Taekjip Ha

Current Institution
The Johns Hopkins University
Department of Biophysics and Biophysical Chemistry

Scholar: 2001

Awarded Institution
University of Illinois at Urbana Champaign


Research Interests

Single-Molecule Studies of Function and Dynamics

My research program consists of two main themes: 1) Innovative technical developments of novel single molecule tools, including combination of single molecule fluorescence and biomechanical manipulations, and array-based high-throughput single molecule assays. 2) Investigation of molecular mechanisms of biomolecules such as novel DNA and RNA motifs, DNA motor proteins and membrane proteins using the techniques we develop. The fundamental understanding achieved here will have further implications for medical and bioengineering applications and may also help us design artificial machines that can approach the efficiency, specificity and robustness of natural biomolecules.

Conformational Changes of Single RNA Molecules

RNA (ribose-nucleic acids) plays important cellular roles in information storage, transfer and processing in addition to serving as a structural element for multi-protein complexes such as ribosome. It can form a variety of unique 3D structures solely determined by its sequence, hence resembles proteins. We have applied our single molecule approaches to study how an RNA molecule folds into 3D structure and dynamically changes its shape spontaneously or in response to other bio-molecules or ions. Future efforts will be focused on the conformational fluctuations of novel RNA structures with many degrees of freedom to understand the role of metal ions in governing them.

Single Molecule Study of DNA Helicases

Nucleic acids unwinding is an essential step for many biomolecular processes. For instance, DNA, containing genetic blue print for all living things, has a double helix structure formed by two strands that needs to be EunwoundD or separated before being copied. We successfully developed a unique single molecule approach that can reveal the molecular mechanism of helicases that are not accessible by other conventional methods. We will further develop our tools to investigate how helicases consume free energy released by breaking chemical bonds in the EfuelD molecule and couple it to their structural changes and propel themselves along DNA molecule and unwind it. Innovative combination of fluorescence and manipulation will be used to study how the linear and torsional tension on the DNA influence the function of helicases.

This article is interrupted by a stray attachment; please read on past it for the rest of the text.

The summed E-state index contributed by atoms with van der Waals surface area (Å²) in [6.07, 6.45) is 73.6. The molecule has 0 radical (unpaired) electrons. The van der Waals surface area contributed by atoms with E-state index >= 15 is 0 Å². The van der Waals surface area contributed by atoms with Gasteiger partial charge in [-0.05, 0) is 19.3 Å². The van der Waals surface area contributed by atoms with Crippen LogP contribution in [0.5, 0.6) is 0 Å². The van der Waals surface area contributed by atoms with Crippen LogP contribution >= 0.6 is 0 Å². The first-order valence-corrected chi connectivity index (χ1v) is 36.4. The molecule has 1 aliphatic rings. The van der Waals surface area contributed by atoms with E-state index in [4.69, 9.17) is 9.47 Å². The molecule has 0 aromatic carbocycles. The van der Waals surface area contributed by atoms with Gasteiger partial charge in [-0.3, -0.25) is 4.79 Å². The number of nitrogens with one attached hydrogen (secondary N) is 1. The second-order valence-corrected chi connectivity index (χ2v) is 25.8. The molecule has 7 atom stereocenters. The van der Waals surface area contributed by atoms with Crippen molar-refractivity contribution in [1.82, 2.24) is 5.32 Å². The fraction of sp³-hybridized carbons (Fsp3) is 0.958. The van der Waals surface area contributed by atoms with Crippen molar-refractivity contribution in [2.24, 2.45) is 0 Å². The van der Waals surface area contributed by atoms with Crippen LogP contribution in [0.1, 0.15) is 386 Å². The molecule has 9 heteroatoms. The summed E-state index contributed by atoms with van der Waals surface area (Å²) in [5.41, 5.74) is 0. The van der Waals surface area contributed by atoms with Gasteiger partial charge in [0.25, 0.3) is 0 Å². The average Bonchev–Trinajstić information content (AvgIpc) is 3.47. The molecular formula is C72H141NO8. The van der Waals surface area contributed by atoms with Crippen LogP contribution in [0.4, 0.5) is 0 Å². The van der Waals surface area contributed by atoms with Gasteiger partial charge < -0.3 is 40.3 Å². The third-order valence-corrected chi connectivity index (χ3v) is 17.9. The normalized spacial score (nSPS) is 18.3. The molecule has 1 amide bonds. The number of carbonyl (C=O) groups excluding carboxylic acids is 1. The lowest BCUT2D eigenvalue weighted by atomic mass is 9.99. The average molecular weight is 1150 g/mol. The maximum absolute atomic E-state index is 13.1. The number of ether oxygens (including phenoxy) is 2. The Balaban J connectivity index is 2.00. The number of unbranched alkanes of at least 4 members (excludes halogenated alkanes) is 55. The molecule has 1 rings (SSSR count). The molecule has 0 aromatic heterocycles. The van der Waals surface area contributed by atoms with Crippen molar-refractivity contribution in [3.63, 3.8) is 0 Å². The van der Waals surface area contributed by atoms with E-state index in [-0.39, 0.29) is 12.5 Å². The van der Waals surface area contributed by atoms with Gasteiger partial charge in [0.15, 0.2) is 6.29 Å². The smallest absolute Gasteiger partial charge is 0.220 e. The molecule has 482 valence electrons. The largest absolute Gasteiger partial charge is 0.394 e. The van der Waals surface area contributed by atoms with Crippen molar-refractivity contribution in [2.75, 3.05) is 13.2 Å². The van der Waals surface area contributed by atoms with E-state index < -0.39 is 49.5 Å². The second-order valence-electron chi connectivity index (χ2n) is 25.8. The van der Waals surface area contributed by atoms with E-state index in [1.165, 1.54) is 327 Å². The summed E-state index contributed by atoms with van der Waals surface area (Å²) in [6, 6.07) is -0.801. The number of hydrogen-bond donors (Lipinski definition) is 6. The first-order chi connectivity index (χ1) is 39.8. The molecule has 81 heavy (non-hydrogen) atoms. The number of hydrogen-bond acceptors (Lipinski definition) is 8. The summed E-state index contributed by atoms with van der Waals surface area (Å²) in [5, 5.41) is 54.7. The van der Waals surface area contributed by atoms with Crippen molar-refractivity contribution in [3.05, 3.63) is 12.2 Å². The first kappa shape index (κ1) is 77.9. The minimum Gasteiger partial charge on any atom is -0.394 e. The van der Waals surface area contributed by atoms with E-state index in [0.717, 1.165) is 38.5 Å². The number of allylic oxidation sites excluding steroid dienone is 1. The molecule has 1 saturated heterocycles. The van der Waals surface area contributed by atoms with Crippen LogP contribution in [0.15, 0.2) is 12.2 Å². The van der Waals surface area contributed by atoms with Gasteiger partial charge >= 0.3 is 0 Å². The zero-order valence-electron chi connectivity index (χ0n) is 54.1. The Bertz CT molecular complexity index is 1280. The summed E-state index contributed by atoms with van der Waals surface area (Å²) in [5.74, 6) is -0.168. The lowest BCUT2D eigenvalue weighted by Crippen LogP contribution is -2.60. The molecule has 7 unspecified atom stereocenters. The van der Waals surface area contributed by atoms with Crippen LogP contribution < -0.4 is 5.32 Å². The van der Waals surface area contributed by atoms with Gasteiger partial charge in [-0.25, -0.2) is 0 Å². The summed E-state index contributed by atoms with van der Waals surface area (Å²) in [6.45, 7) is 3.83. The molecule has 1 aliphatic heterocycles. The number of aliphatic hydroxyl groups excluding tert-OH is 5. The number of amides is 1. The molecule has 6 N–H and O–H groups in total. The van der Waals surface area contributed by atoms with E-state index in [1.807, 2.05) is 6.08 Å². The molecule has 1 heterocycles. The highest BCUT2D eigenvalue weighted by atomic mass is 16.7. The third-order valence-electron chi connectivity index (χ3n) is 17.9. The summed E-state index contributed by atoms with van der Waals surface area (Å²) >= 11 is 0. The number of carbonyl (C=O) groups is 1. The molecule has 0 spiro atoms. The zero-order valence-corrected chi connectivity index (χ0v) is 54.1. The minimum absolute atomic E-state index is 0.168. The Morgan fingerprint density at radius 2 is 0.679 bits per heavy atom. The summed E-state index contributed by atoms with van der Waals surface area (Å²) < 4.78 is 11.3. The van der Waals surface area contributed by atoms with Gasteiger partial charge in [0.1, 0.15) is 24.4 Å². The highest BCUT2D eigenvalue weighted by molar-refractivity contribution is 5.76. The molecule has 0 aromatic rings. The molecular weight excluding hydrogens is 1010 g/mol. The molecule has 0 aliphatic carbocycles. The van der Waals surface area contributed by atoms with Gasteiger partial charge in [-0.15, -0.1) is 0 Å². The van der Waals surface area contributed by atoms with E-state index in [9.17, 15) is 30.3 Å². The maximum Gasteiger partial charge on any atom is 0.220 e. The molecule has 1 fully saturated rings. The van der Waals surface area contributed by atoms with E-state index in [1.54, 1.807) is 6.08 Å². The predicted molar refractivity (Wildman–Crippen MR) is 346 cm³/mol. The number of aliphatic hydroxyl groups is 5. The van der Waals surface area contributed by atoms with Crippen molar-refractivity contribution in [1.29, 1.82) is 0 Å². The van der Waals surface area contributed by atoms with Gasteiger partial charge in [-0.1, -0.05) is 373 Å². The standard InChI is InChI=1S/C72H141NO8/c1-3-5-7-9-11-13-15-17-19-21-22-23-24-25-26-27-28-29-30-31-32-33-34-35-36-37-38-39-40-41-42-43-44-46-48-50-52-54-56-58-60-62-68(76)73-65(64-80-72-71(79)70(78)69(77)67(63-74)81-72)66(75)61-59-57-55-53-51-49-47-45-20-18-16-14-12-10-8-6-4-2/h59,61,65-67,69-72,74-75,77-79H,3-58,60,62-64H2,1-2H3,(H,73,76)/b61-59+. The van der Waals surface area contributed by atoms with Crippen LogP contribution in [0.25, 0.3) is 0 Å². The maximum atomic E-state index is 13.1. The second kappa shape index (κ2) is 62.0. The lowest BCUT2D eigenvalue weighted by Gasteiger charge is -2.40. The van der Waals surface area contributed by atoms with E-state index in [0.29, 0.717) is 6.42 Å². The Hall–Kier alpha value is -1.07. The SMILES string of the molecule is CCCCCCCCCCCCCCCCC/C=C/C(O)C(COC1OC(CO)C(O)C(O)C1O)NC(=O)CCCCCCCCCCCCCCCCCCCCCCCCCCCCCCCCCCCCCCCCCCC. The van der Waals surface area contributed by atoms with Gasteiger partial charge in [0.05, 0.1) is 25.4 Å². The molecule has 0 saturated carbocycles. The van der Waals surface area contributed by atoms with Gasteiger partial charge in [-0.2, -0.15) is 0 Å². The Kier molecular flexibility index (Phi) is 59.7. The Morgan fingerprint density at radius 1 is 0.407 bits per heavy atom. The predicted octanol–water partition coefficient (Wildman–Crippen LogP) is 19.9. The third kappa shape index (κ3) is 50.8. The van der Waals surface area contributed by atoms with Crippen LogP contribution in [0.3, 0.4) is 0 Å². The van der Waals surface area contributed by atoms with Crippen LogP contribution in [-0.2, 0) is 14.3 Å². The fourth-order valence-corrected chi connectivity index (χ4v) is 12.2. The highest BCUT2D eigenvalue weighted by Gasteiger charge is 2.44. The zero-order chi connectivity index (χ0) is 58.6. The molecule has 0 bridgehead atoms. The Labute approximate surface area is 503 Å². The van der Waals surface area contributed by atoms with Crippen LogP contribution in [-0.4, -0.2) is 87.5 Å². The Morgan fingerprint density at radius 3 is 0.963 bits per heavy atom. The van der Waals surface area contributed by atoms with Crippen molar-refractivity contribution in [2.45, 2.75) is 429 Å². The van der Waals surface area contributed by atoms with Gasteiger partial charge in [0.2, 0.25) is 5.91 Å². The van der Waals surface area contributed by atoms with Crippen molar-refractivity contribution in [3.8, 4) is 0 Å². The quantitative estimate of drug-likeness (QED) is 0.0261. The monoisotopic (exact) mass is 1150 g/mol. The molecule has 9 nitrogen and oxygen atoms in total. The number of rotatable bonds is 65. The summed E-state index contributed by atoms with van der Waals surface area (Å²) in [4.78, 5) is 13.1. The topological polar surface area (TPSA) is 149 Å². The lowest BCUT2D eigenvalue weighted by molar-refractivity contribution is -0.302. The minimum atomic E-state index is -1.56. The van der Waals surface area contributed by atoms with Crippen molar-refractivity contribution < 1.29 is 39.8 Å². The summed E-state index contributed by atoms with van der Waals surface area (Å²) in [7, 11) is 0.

Proteins on Biological Membranes

Many important biological processes occur on membranes. Supported lipid bilayer can serve as a great model system to study protein-protein interactions and multi-protein complex organizations during myriads of biological events including vesicle fusion and cell signaling. Single molecule fluorescence techniques are well-suited for observing complex, multi-step processes of membrane proteins that are very difficult to dissect in conventional ensemble studies. We are interested in studying the mechanism of bilayer formation by vesicle fusion and developing new forms of bilayers that preserves the activity of large trans-membrane proteins. Then, we will proceed to study how membrane proteins are recruited and organized into a functional form upon external stimuli.